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Killarney pitches its efforts into Rugby World Cup challenge

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A PACKED attendance gathered to hear IRFU official Olly Hodges outline Ireland’s bid for the 2023 Rugby World Cup at a briefing in Killarney last Tuesday evening.

And Killarney’s Fitzgerald Stadium is among Ireland’s top contenders, or would rank at present at around number seven of the twelve venues shortlisted to host matches if Ireland was selected to host the event.

The open business meeting, organised by the Killarney Chamber of Tourism & Commerce, saw Mr Hodges, who is the bid manager for the Rugby World Cup in 2023, detail the current status of the bid and what inclusion as a venue could mean for Killarney, including the enormous publicity and marketing opportunities it would guarantee.

Mr Hodges has been working closely on the project with the Chamber as well as Kerry County Council, the Kerry County Board and the Fitzgerald Stadium Committee.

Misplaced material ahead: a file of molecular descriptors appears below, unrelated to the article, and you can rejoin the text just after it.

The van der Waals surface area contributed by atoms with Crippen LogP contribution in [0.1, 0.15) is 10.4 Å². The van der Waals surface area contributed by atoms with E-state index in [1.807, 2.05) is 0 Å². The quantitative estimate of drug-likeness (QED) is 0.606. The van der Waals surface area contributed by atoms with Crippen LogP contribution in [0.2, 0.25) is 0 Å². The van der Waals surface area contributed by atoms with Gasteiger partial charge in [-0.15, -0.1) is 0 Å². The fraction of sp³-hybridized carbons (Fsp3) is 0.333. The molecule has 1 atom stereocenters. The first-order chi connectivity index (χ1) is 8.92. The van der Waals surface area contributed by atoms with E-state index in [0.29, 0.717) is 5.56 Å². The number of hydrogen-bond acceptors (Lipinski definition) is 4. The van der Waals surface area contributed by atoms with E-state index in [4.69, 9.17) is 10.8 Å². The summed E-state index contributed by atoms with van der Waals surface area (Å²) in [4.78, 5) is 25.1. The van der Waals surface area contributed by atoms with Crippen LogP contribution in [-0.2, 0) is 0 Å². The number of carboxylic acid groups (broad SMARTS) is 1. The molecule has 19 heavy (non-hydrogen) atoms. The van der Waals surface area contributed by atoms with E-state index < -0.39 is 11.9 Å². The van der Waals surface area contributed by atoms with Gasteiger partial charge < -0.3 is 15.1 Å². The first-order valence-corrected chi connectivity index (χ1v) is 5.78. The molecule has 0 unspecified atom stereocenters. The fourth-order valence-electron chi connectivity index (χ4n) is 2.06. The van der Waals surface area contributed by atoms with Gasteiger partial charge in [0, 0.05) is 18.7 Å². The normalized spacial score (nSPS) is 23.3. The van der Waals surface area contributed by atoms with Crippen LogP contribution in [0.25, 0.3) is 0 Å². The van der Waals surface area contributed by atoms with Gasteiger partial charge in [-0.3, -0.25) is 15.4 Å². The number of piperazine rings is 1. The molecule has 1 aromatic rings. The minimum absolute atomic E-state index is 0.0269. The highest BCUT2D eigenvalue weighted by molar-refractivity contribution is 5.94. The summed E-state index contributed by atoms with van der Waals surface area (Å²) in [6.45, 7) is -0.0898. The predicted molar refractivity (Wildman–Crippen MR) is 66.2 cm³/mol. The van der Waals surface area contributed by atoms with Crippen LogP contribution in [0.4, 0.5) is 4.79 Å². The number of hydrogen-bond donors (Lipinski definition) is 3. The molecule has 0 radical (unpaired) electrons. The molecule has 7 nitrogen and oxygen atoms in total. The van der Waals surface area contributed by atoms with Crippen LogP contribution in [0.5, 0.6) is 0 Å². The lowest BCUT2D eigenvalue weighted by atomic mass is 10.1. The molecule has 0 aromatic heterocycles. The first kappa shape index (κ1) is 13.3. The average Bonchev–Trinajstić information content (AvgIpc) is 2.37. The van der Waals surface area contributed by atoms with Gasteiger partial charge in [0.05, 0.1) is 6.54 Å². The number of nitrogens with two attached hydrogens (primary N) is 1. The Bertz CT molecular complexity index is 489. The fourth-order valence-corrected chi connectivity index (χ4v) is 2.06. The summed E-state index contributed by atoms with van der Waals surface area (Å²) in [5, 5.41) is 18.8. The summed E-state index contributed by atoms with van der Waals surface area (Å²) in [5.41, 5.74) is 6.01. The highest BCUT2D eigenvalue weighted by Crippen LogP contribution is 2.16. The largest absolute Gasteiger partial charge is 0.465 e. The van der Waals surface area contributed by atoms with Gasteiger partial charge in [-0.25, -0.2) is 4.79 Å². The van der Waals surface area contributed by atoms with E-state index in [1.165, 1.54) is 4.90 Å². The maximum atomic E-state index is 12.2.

There is no room for complacency, the gathering heard, with Ireland facing stiff competition from the other contenders, South Africa and France – both of which have previously held Rugby World Cup and other global sporting events.

There are currently 12 potential Irish venues, and if Ireland is successful, then the number of towns may be reduced to between 8 and 10, according to Mr Hodges.

Mr Hodges added that Fitzgerald Stadium would potentially rank among the top nine Irish venues which would mean up to five matches being played in Fitzgerald Stadium with a capacity crowd of 35,000 fans at each game. “The challenge for Killarney is to dispel the perception that it is too small, that a town of just 14,000 people can’t host four matches at 35,000 capacity,” he said.


Above: Tom O'Leary, Kerry GAA, Conor Hennigan, Project Co-Ordinator, Paul O'Neill, President, Killarey Chamber of Tourism & Commerce, Olly Hodges, IRFU, bid manager, and Charlie O'Sullivan, Kerry County Council. PICTURE: DON MACMONAGLE

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Killarney stage to feature in new look Rás Mumhan